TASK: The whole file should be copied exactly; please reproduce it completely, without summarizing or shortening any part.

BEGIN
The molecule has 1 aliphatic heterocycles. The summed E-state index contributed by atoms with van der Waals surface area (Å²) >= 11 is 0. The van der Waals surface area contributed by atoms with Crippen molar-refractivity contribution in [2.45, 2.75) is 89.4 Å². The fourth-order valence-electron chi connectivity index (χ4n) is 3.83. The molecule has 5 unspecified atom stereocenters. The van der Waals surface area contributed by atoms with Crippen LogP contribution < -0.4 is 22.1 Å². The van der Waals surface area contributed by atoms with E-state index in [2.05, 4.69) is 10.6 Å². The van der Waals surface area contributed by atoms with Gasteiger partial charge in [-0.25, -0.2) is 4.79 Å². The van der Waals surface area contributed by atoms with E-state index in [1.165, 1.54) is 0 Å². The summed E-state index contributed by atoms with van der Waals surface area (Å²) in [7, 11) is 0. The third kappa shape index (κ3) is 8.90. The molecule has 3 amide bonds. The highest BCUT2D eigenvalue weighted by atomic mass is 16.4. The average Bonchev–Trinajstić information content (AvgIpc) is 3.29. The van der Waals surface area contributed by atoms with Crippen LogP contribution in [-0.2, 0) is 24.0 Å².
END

The molecule has 1 aliphatic heterocycles. The summed E-state index contributed by atoms with van der Waals surface area (Å²) >= 11 is 0. The van der Waals surface area contributed by atoms with Crippen molar-refractivity contribution in [2.45, 2.75) is 89.4 Å². The fourth-order valence-electron chi connectivity index (χ4n) is 3.83. The molecule has 5 unspecified atom stereocenters. The van der Waals surface area contributed by atoms with Crippen LogP contribution < -0.4 is 22.1 Å². The van der Waals surface area contributed by atoms with E-state index in [2.05, 4.69) is 10.6 Å². The van der Waals surface area contributed by atoms with Gasteiger partial charge in [-0.25, -0.2) is 4.79 Å². The van der Waals surface area contributed by atoms with E-state index in [1.165, 1.54) is 0 Å². The summed E-state index contributed by atoms with van der Waals surface area (Å²) in [7, 11) is 0. The third kappa shape index (κ3) is 8.90. The molecule has 3 amide bonds. The highest BCUT2D eigenvalue weighted by atomic mass is 16.4. The average Bonchev–Trinajstić information content (AvgIpc) is 3.29. The van der Waals surface area contributed by atoms with Crippen LogP contribution in [-0.2, 0) is 24.0 Å².